We judge each other within the community too much. We focus on appearance, clothing, even who you talk to. There are cliques, and judgement flows freely. Hopefully, over time, we'll learn from each other and see things from different perspectives.

What about the new generation coming into the music program? Do you see a difference in how they feel about themselves?

It's interesting. With this new group, there's a beautiful comfort and confidence in who they are. We all have shadows, but what matters most is how you want to portray yourself to the world.

So, being visible as a queer person in Langa can inspire the next generation. Did you have a role model growing up?

Yes! Initially, I resented some friends who had already begun exploring their identities. I wanted answers, but they wouldn't tell me. Looking back, I'm grateful they didn't pressure me. There was someone I looked up to, a strong person I could talk to openly. We'd have long conversations, mostly about the challenges of being queer. It took me a while to even consider the positive aspects. I'm so grateful for that mentor and friend.

It's tough not having someone to talk to. You mentioned being homophobic yourself at one point.

Yes, unfortunately. I was in a very dark place, hating myself and other queer people. I think I saw myself in them, and it scared me. Everything I knew about being queer involved death – news stories about violence and murder.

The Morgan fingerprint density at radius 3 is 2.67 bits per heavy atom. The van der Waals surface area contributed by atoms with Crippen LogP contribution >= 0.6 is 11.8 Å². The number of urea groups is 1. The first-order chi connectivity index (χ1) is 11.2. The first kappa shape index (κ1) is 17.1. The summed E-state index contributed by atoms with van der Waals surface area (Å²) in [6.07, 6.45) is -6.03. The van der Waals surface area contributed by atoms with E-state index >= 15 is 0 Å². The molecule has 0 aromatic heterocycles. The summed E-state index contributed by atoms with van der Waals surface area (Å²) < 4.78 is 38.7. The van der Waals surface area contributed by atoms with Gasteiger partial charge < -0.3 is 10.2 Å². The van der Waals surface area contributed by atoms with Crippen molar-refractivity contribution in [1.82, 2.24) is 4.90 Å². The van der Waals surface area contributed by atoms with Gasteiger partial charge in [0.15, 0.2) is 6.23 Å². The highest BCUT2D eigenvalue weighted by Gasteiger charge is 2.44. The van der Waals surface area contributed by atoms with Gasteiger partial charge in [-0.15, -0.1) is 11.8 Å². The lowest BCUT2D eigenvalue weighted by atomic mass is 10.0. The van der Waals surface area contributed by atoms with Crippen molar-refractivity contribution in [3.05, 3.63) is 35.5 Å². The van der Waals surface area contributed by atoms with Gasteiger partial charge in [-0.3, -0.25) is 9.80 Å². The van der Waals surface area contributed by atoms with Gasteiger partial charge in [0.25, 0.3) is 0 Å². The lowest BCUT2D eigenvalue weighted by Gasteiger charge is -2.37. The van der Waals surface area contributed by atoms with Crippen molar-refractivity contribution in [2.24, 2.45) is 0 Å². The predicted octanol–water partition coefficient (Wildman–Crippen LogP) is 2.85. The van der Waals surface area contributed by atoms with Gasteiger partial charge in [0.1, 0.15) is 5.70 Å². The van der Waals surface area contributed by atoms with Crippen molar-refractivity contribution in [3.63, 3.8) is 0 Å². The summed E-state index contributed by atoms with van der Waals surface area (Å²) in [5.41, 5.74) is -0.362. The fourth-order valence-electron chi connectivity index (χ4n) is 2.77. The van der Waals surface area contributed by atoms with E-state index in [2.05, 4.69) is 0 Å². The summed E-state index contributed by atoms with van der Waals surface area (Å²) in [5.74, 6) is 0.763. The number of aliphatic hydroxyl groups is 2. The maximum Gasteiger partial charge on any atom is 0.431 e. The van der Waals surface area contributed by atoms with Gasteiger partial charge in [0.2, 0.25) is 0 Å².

The news media doesn't help, and social media can be triggering too. It made me want to stop this journey entirely.

What helped you get out of that dark place?

Death, again, but in a different way. Losing a loved one made me realise life is finite. If we don't live honestly and discover who we are, we die miserable. That's what motivated me.

I quit church because their teachings didn't resonate with me. They shamed homosexuality, which was hypocritical considering some members of the congregation were likely queer themselves.

Thankfully, I had a circle of queer friends. It wasn't planned; it just happened. My mom even thought it was suspicious! We were all on our own journeys, but together, we found strength and acceptance.

What are you most proud of?

My ability to speak comfortably and share my story, even the painful parts. It's about finding a different perspective, where even from loss, something new can be born.

Is there a message for the LGBTQIA+ community?

The world is not as bad as we think it is. We are all designers of our own lives. If you wake up tomorrow and you want to design it with misery, that's what you’ll get. If you wake up and decide to design it with beauty, that's what it's going to become.



Picture by Vivian Camphuijsen
Special thanks to Alex Revers